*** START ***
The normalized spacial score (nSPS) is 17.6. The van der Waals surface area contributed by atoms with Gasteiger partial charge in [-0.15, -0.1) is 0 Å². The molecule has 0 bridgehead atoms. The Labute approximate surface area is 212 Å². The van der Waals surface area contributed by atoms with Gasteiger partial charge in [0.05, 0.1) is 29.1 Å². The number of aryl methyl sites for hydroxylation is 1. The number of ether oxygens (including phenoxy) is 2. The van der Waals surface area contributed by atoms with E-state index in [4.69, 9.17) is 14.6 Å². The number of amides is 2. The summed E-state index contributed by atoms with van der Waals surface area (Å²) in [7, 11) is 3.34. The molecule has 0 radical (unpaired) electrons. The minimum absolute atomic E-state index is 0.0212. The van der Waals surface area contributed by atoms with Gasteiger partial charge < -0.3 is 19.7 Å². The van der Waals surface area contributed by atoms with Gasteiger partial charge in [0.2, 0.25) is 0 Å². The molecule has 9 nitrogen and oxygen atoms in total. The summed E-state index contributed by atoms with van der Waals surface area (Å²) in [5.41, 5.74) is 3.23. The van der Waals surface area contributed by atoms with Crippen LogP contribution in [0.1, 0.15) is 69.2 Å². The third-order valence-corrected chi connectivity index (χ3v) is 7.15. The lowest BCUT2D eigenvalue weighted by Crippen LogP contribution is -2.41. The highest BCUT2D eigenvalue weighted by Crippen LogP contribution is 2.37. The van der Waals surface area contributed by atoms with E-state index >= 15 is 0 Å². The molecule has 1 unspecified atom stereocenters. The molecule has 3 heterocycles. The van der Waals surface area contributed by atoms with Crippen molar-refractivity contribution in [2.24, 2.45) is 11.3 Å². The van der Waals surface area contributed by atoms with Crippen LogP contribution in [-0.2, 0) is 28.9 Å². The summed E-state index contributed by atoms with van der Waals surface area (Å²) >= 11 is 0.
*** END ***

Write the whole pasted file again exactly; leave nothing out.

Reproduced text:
The normalized spacial score (nSPS) is 17.6. The van der Waals surface area contributed by atoms with Gasteiger partial charge in [-0.15, -0.1) is 0 Å². The molecule has 0 bridgehead atoms. The Labute approximate surface area is 212 Å². The van der Waals surface area contributed by atoms with Gasteiger partial charge in [0.05, 0.1) is 29.1 Å². The number of aryl methyl sites for hydroxylation is 1. The number of ether oxygens (including phenoxy) is 2. The van der Waals surface area contributed by atoms with E-state index in [4.69, 9.17) is 14.6 Å². The number of amides is 2. The summed E-state index contributed by atoms with van der Waals surface area (Å²) in [7, 11) is 3.34. The molecule has 0 radical (unpaired) electrons. The minimum absolute atomic E-state index is 0.0212. The van der Waals surface area contributed by atoms with Gasteiger partial charge < -0.3 is 19.7 Å². The van der Waals surface area contributed by atoms with Gasteiger partial charge in [0.2, 0.25) is 0 Å². The molecule has 9 nitrogen and oxygen atoms in total. The summed E-state index contributed by atoms with van der Waals surface area (Å²) in [5.41, 5.74) is 3.23. The van der Waals surface area contributed by atoms with Crippen LogP contribution in [0.1, 0.15) is 69.2 Å². The third-order valence-corrected chi connectivity index (χ3v) is 7.15. The lowest BCUT2D eigenvalue weighted by Crippen LogP contribution is -2.41. The highest BCUT2D eigenvalue weighted by Crippen LogP contribution is 2.37. The van der Waals surface area contributed by atoms with E-state index >= 15 is 0 Å². The molecule has 1 unspecified atom stereocenters. The molecule has 3 heterocycles. The van der Waals surface area contributed by atoms with Crippen molar-refractivity contribution in [2.24, 2.45) is 11.3 Å². The van der Waals surface area contributed by atoms with Crippen LogP contribution in [-0.2, 0) is 28.9 Å². The summed E-state index contributed by atoms with van der Waals surface area (Å²) >= 11 is 0.